Processing of cottonseed by pelleting and addition of iron sulfate to the diet seem to decrease gossypol availability and PG concentrations in growing steers and lactating dairy cows. However, when iron sulfate was added to diets of lactating cows containing cracked Pima cottonseed, milk production decreased (Ed DePeters, University of California-Davis, personal communication).

Feed Intake and Lactation Performance

Feeding cottonseed in dairy rations does not alter DM intake of lactating cows. Coppock et al. (1987) concluded that whole cottonseed can be added up to 25% of the diet DM with no effects on intake. When the fiber content of the diet is maintained constant, adding whole cottonseed to the diet of lactating cows at 10 to 20% usually has no effect on DM intake. This is extremely important since nutrient intake is the driving force for yields of milk and milk components.

Mena et al. (2001) studied the effects of feeding diets with different free and total gossypol contents to mid-lactation cows. Diet TG concentrations ranged from 0 up to 1,900 mg/kg of DM, and no effects were observed for total and free gossypol contents of the ration on intake of DM. Harrison et al. (1995) studied the effects of feeding diets with 12% whole linted cottonseed on DM intake of cows in two herds. In one herd in which diets were kept with similar energy content, adding whole cottonseed increased DM intake. In the second herd, adding whole cottonseed increased the energy content of the diet and decreased DM intake. Prieto et al. (2003) fed graded amounts of Pima cottonseed to primiparous and multiparous cows. No effects of either type of cottonseed or gossypol content of the diet were observed for intakes of DM. Santos et al. (2002) also observed no effect of either type of cottonseed or dietary gossypol concentration on intake of nutrients.

A comprehensive review of the effects of whole cottonseed on lactation of dairy cows showed that including 10 to 30% of the diet as whole cottonseed increased milk fat content in four out of 13 trials (Coppock et al., 1987). In general, adding whole cottonseed to the diet of lactating cows has minimal effect on milk fat content. Some have suggested that addition of whole cottonseed to diets high in corn silage can be detrimental to milk fat content (Smith et al., 1993). This negative effect may be related to the fat content of the diet, as well as the availability of physically effective fiber in high corn silage diets. Neither type of cottonseed (Pima vs. Upland) nor gossypol intake had any effect on milk fat content (Prieto et al., 2003; Santos et al., 2002; Sullivan et al., 1993b).

When cottonseed is added to the diet of lactating cows and the fat content of the ration increases, usually a milk protein content depression is observed (Coppock et al., 1987). However, yields of milk protein and fat either do not change or increase with addition of cottonseed to the ration. The effect of whole cottonseed on milk protein is usually negative when corn silage is the main forage.

The association between gossypol intake and lactation performance in dairy cows is an important issue for dairy producers. It is clear that gossypol can potentially be toxic to animals, mainly to those devoid of pre-gastric fermentation of feeds. Young ruminants and monogastric animals are highly susceptible to the negative effects of gossypol on health and fertility. However, ruminant animals can tolerate high amounts of gossypol in the diet with no clear adverse effects on lactation performance. Mena et al. (2001) reported that cows consuming more FG in the diet had higher concentrations of PG and produced more milk. Prieto et al. (2003) observed no negative effect of increasing dietary gossypol by adding cracked Pima cottonseed to the diet on yields of milk and milk components.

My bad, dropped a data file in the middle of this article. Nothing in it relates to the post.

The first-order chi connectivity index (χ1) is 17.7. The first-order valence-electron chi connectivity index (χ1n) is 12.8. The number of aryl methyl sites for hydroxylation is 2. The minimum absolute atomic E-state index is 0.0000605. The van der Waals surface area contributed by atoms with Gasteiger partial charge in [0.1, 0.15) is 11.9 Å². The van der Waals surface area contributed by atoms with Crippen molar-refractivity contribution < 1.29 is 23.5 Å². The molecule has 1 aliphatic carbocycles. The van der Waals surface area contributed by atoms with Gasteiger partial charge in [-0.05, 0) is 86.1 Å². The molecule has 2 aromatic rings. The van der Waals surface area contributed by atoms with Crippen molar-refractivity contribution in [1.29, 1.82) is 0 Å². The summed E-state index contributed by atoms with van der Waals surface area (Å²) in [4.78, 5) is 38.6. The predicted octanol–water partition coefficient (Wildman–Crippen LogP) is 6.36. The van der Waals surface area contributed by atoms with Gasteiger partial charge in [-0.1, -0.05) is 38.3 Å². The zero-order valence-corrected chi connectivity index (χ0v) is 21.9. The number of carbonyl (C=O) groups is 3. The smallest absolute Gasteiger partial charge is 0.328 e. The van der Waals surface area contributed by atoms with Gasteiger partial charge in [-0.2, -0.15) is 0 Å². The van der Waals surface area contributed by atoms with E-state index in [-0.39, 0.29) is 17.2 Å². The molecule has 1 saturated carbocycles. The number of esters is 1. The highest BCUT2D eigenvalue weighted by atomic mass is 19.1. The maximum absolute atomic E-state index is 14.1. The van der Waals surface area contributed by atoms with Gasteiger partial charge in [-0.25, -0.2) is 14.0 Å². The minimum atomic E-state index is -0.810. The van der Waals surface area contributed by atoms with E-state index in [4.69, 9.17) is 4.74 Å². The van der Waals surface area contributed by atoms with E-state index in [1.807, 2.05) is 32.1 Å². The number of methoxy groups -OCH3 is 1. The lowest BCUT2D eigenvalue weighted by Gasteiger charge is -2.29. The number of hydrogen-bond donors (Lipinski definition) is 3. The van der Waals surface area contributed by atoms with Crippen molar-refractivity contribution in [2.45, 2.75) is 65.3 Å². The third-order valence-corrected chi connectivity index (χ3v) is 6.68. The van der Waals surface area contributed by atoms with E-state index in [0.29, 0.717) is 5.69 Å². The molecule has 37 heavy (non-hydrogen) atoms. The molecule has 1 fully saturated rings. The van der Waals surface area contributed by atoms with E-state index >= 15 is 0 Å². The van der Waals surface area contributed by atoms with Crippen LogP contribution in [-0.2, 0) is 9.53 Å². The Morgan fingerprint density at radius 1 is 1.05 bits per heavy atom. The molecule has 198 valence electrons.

Santos et al. (2002) observed that cows producing more actual milk, 3.5% fat-corrected milk, milk fat, and milk true protein also had higher PG concentrations during the first 183 DIM (Table 3). Plasma TG concentration is directly related to FG intake, and it is likely that the increases in yields of milk and milk components in cows with plasma TG concentrations above the mean were in response to higher DM intakes and consequently higher FG intakes. This suggests that PG concentrations may not be a good predictor of impacts of cottonseed on production performance.

Table 3. Association of plasma total gossypol (TG) concentrations above or below the mean on yields of milk and milk components in 813 dairy cows.1
Plasma TG Effect: P <2
Above Mean Below Mean Gossypol TRT x Gossypol
Milk, lb/day 93.1 84.3 0.01 0.90
3.5% FCM, lb/day 95.7 84.7 0.001 0.54
Milk fat




Milk true protein




1Taken from (Santos et al., 2002); FCM = fat corrected milk. 2 TRT x gossypol = interaction between treatment and plasma total gossypol.

These data neither suggest that gossypol cannot be detrimental to lactating cow performance nor indicate that gossypol is not toxic to dairy cows. However, when diets contain up to 20% whole linted cottonseed or up to 950 mg/kg of FG from a blend of 1:2 whole linted Upland cottonseed and cracked Pima cottonseed, dietary gossypol seems not to affect yields of milk or milk components. This suggests that cottonseed and known amounts of gossypol can be safely fed to lactating dairy cows with no adverse effects on lactation.

Reproduction and Health

Gossypol was first discovered by Chinese scientists after noticing that no birth of a child happened for more than a decade in a village where people cooked food with cottonseed oil. Since then, numerous reports in the literature have confirmed the anti-fertility effect of gossypol in mammals. Gossypol disrupts cell membrane metabolism and can cause rupture of red blood cells. In fact, erythrocyte fragility has been one of the indicators of gossypol toxicosis.

Risco et al. (1992) were one of the first to show that gossypol can be toxic and even kill growing cattle. They fed rations to bull calves with 200, 400, or 800 mg/kg of FG for 120 days. The diets with 400 and 800 mg/kg of FG were considered to be toxic and could potentially cause the death of growing ruminants. Baby calves have little ability to detoxify gossypol, and toxicity can be easily induced by feeding cotton products.